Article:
Walk #651: Malvern to Ledbury
Map of the walk
Maps courtesy of Google Maps. Route for indicative purposes only, and may have been plotted after the walk. Please let me have comments on what you think of this new format. For a detailed table of timings for this walk, please see the table file.
It had been my intention to do a three-day walk along the North Down's Way over an extended weekend, but as this week went on it became clear that I would have to cancel my holiday on Monday. This left me with a decision about what to do, and I soon settled on doing this walk over the Malvern Hills, which I have wanted to do for years. I therefore set off at a little past six thirty this morning for the long drive to Malvern. The journey was very good on clear roads, and just before nine I pulled up in the car park at Malvern Link railway station. As I had been sitting in the car for so long I walked around a little and stretched my leg muscles, before putting my rucksack on and heading off down the road.
It was a joy to see that the very top of the hills were covered in snow, and I was in a good mood as I headed down the A449 road towards the centre of Malvern. There were a couple of interesting features that I saw as I walked; an unusually shaped post box and a water fountain standing alone on the other side of the road. I soon found myself leaving the A449 and heading uphill along the B4232 until I reached a car park on the left beside a lovely brick tower. From here a steep ascent followed to the north along a muddy path that soon had me panting for breath. Some steps took me higher before the path headed up a deep gully; as soon as I could I left this, and climbed up to join a path that headed into a little saddle between North Hill and Table Hill. In the process I entered the snowline, and I left the track to head up through some fairly virgin snow to the top of North Hill. The views from here were superb, with the Cotswold Hills clearly visible through the haze to the southeast.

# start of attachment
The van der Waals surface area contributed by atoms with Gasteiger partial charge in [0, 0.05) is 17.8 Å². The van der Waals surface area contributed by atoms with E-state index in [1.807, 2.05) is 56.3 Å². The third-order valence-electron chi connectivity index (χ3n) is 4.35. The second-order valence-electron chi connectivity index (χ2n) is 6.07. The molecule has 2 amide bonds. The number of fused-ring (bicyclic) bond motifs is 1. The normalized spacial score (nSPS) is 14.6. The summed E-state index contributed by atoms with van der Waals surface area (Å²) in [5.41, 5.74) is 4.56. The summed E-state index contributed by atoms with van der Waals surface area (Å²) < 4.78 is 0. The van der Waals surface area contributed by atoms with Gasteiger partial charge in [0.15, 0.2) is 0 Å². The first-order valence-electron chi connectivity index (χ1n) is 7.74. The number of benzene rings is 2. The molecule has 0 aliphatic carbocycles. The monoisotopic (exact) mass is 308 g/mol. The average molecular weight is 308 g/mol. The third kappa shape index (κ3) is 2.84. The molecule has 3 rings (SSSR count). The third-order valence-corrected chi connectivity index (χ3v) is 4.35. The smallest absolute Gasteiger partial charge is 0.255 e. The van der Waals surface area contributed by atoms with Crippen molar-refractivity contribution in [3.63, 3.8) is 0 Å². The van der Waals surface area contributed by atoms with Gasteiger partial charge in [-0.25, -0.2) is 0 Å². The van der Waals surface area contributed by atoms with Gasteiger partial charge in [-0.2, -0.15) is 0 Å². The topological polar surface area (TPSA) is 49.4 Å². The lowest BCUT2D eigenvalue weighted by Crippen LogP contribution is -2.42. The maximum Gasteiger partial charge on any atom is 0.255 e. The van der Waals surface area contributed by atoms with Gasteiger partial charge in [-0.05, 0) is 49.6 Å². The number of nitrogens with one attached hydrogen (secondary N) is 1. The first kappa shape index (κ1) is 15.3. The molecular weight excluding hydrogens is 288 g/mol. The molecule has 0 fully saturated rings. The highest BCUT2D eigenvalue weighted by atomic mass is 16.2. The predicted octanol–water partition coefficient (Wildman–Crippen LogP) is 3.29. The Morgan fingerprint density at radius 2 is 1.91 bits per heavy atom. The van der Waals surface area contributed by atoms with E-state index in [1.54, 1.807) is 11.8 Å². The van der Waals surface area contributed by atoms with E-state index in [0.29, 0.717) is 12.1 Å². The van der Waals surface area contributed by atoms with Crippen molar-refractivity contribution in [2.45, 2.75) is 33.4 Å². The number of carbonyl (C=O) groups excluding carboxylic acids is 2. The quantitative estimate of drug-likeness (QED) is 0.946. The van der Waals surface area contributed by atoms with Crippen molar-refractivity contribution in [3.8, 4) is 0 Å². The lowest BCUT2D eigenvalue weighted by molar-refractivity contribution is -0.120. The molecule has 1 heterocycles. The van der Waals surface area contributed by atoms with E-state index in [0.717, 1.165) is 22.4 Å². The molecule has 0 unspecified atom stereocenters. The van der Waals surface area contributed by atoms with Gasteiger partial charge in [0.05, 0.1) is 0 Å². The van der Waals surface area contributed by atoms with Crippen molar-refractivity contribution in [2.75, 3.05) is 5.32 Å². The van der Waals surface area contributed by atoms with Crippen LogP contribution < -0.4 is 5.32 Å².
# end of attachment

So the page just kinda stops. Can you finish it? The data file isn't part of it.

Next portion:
The wind was making the summit quite a chilly spot, so I carefully started making my way back down the path towards the col. I loved listening to my boots crunching through the snow, and I soon found myself at the summit of Sugar Loaf Hill, from where the next summit of Worcestershire Beacon was clearly visible. There were many paths that I could take to get there, and I tried to stick as much as possible to the ridgeline. The rocks around the summit viewpoint were covered with icicles and hoar frost, and was also surrounded by many people so that I was dissuaded from looking at it. Instead I settled on heading to the adjacent trig pillar, which was also covered in icicles. There were too many people around for me to want to spend too long there, so I followed a broad track that headed southwards. The going was exceptionally easy and I soon found myself climbing up to the little summit of Summer Hill before passing a car park and reaching the main road at the Wyche Cutting.